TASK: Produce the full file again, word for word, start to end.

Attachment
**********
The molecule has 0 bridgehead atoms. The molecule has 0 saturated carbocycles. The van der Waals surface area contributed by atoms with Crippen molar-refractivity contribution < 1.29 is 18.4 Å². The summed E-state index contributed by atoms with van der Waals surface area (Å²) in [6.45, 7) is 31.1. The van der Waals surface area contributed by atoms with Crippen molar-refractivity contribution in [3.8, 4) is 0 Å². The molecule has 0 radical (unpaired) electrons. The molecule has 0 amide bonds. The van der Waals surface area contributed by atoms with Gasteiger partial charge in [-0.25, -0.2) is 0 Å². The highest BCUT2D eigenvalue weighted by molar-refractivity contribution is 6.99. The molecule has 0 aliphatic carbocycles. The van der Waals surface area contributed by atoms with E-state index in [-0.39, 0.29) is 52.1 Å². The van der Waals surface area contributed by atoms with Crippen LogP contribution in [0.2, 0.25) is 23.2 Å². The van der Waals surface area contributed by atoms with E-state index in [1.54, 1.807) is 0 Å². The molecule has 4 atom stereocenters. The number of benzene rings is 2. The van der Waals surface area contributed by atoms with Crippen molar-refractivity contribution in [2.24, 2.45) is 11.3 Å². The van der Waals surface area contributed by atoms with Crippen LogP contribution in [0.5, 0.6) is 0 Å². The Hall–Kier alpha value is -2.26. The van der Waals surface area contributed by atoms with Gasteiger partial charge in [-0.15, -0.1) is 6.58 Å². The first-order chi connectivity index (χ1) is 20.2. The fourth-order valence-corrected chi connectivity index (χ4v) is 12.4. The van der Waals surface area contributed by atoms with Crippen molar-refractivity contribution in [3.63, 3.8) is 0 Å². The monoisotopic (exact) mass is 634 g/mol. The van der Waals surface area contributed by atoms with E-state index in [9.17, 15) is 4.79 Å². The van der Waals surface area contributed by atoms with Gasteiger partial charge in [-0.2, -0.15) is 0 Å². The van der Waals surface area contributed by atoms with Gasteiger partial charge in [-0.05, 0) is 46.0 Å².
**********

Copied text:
The molecule has 0 bridgehead atoms. The molecule has 0 saturated carbocycles. The van der Waals surface area contributed by atoms with Crippen molar-refractivity contribution < 1.29 is 18.4 Å². The summed E-state index contributed by atoms with van der Waals surface area (Å²) in [6.45, 7) is 31.1. The van der Waals surface area contributed by atoms with Crippen molar-refractivity contribution in [3.8, 4) is 0 Å². The molecule has 0 radical (unpaired) electrons. The molecule has 0 amide bonds. The van der Waals surface area contributed by atoms with Gasteiger partial charge in [-0.25, -0.2) is 0 Å². The highest BCUT2D eigenvalue weighted by molar-refractivity contribution is 6.99. The molecule has 0 aliphatic carbocycles. The van der Waals surface area contributed by atoms with E-state index in [-0.39, 0.29) is 52.1 Å². The van der Waals surface area contributed by atoms with Crippen LogP contribution in [0.2, 0.25) is 23.2 Å². The van der Waals surface area contributed by atoms with E-state index in [1.54, 1.807) is 0 Å². The molecule has 4 atom stereocenters. The number of benzene rings is 2. The van der Waals surface area contributed by atoms with Crippen molar-refractivity contribution in [2.24, 2.45) is 11.3 Å². The van der Waals surface area contributed by atoms with Crippen LogP contribution in [0.5, 0.6) is 0 Å². The Hall–Kier alpha value is -2.26. The van der Waals surface area contributed by atoms with Gasteiger partial charge in [-0.15, -0.1) is 6.58 Å². The first-order chi connectivity index (χ1) is 20.2. The fourth-order valence-corrected chi connectivity index (χ4v) is 12.4. The van der Waals surface area contributed by atoms with Crippen molar-refractivity contribution in [3.63, 3.8) is 0 Å². The monoisotopic (exact) mass is 634 g/mol. The van der Waals surface area contributed by atoms with E-state index in [9.17, 15) is 4.79 Å². The van der Waals surface area contributed by atoms with Gasteiger partial charge in [-0.2, -0.15) is 0 Å². The van der Waals surface area contributed by atoms with Gasteiger partial charge in [-0.05, 0) is 46.0 Å².